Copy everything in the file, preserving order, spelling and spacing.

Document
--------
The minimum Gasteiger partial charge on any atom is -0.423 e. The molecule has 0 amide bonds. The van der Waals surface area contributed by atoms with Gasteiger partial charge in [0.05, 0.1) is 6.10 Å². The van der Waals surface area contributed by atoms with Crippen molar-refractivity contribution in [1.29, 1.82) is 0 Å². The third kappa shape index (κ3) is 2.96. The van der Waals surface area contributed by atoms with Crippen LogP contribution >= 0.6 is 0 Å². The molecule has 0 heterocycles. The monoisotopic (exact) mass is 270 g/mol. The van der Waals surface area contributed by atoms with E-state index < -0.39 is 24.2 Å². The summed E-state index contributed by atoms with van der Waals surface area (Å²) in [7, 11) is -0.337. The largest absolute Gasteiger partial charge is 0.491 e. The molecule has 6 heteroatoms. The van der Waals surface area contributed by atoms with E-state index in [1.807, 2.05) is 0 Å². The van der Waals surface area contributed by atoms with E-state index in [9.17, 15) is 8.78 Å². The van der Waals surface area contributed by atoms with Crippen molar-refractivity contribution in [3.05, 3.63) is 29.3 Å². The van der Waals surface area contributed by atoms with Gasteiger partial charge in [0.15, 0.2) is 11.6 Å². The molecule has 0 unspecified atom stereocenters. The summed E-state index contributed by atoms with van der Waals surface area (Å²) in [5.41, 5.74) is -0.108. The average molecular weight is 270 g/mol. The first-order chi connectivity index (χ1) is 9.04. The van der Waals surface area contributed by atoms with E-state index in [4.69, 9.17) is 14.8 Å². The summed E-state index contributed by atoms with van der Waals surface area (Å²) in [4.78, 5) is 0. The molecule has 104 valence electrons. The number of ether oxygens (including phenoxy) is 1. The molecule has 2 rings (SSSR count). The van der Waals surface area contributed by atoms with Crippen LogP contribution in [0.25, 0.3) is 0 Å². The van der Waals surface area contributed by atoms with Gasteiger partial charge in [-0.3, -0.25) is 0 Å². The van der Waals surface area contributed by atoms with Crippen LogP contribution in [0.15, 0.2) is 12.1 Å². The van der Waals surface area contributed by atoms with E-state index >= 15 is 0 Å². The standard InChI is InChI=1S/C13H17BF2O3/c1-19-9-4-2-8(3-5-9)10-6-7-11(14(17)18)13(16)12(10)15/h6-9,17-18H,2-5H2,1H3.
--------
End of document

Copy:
The minimum Gasteiger partial charge on any atom is -0.423 e. The molecule has 0 amide bonds. The van der Waals surface area contributed by atoms with Gasteiger partial charge in [0.05, 0.1) is 6.10 Å². The van der Waals surface area contributed by atoms with Crippen molar-refractivity contribution in [1.29, 1.82) is 0 Å². The third kappa shape index (κ3) is 2.96. The van der Waals surface area contributed by atoms with Crippen LogP contribution >= 0.6 is 0 Å². The molecule has 0 heterocycles. The monoisotopic (exact) mass is 270 g/mol. The van der Waals surface area contributed by atoms with E-state index < -0.39 is 24.2 Å². The summed E-state index contributed by atoms with van der Waals surface area (Å²) in [7, 11) is -0.337. The largest absolute Gasteiger partial charge is 0.491 e. The molecule has 6 heteroatoms. The van der Waals surface area contributed by atoms with E-state index in [1.807, 2.05) is 0 Å². The van der Waals surface area contributed by atoms with E-state index in [9.17, 15) is 8.78 Å². The van der Waals surface area contributed by atoms with Crippen molar-refractivity contribution in [3.05, 3.63) is 29.3 Å². The van der Waals surface area contributed by atoms with Gasteiger partial charge in [0.15, 0.2) is 11.6 Å². The molecule has 0 unspecified atom stereocenters. The summed E-state index contributed by atoms with van der Waals surface area (Å²) in [5.41, 5.74) is -0.108. The average molecular weight is 270 g/mol. The first-order chi connectivity index (χ1) is 9.04. The van der Waals surface area contributed by atoms with E-state index in [4.69, 9.17) is 14.8 Å². The summed E-state index contributed by atoms with van der Waals surface area (Å²) in [4.78, 5) is 0. The molecule has 104 valence electrons. The number of ether oxygens (including phenoxy) is 1. The molecule has 2 rings (SSSR count). The van der Waals surface area contributed by atoms with Crippen LogP contribution in [0.25, 0.3) is 0 Å². The van der Waals surface area contributed by atoms with Gasteiger partial charge in [-0.3, -0.25) is 0 Å². The van der Waals surface area contributed by atoms with Crippen LogP contribution in [0.15, 0.2) is 12.1 Å². The van der Waals surface area contributed by atoms with E-state index >= 15 is 0 Å². The standard InChI is InChI=1S/C13H17BF2O3/c1-19-9-4-2-8(3-5-9)10-6-7-11(14(17)18)13(16)12(10)15/h6-9,17-18H,2-5H2,1H3.